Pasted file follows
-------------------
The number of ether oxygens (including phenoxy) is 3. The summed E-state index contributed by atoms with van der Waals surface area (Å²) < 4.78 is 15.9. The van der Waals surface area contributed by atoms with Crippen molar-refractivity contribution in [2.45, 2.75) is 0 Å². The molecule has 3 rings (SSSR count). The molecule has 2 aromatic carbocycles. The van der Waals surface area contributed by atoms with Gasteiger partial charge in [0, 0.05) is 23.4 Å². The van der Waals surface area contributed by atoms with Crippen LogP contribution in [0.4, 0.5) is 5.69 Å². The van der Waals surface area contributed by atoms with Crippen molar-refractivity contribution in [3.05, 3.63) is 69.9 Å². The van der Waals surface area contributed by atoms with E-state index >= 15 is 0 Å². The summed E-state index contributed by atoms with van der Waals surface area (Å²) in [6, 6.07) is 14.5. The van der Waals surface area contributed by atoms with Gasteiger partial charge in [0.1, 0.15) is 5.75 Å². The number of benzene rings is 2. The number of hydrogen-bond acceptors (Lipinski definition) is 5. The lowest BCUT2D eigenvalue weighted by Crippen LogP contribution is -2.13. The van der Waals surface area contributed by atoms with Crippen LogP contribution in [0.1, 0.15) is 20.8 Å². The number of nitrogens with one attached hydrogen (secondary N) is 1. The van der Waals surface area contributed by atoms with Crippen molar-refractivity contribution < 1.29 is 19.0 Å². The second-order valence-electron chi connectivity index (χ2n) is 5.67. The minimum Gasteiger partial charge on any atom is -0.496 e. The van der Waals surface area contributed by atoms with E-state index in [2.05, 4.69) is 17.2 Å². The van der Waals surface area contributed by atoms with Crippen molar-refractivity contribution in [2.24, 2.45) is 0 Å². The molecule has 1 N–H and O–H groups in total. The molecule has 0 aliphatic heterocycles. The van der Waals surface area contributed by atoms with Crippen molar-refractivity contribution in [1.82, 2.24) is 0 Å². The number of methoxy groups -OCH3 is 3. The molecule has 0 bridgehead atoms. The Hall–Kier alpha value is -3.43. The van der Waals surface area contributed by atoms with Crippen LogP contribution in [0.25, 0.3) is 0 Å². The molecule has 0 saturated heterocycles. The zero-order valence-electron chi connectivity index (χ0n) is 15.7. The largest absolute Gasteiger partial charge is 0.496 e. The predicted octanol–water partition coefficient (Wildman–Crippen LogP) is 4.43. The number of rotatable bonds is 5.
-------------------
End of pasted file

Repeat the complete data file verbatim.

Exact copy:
The number of ether oxygens (including phenoxy) is 3. The summed E-state index contributed by atoms with van der Waals surface area (Å²) < 4.78 is 15.9. The van der Waals surface area contributed by atoms with Crippen molar-refractivity contribution in [2.45, 2.75) is 0 Å². The molecule has 3 rings (SSSR count). The molecule has 2 aromatic carbocycles. The van der Waals surface area contributed by atoms with Gasteiger partial charge in [0, 0.05) is 23.4 Å². The van der Waals surface area contributed by atoms with Crippen LogP contribution in [0.4, 0.5) is 5.69 Å². The van der Waals surface area contributed by atoms with Crippen molar-refractivity contribution in [3.05, 3.63) is 69.9 Å². The van der Waals surface area contributed by atoms with E-state index >= 15 is 0 Å². The summed E-state index contributed by atoms with van der Waals surface area (Å²) in [6, 6.07) is 14.5. The van der Waals surface area contributed by atoms with Gasteiger partial charge in [0.1, 0.15) is 5.75 Å². The number of benzene rings is 2. The number of hydrogen-bond acceptors (Lipinski definition) is 5. The lowest BCUT2D eigenvalue weighted by Crippen LogP contribution is -2.13. The van der Waals surface area contributed by atoms with Crippen LogP contribution in [0.1, 0.15) is 20.8 Å². The number of nitrogens with one attached hydrogen (secondary N) is 1. The van der Waals surface area contributed by atoms with Crippen molar-refractivity contribution < 1.29 is 19.0 Å². The second-order valence-electron chi connectivity index (χ2n) is 5.67. The minimum Gasteiger partial charge on any atom is -0.496 e. The van der Waals surface area contributed by atoms with E-state index in [2.05, 4.69) is 17.2 Å². The van der Waals surface area contributed by atoms with Crippen molar-refractivity contribution in [2.24, 2.45) is 0 Å². The molecule has 1 N–H and O–H groups in total. The molecule has 0 aliphatic heterocycles. The van der Waals surface area contributed by atoms with Crippen molar-refractivity contribution in [1.82, 2.24) is 0 Å². The number of methoxy groups -OCH3 is 3. The molecule has 0 bridgehead atoms. The Hall–Kier alpha value is -3.43. The van der Waals surface area contributed by atoms with Crippen LogP contribution in [0.25, 0.3) is 0 Å². The molecule has 0 saturated heterocycles. The zero-order valence-electron chi connectivity index (χ0n) is 15.7. The largest absolute Gasteiger partial charge is 0.496 e. The predicted octanol–water partition coefficient (Wildman–Crippen LogP) is 4.43. The number of rotatable bonds is 5.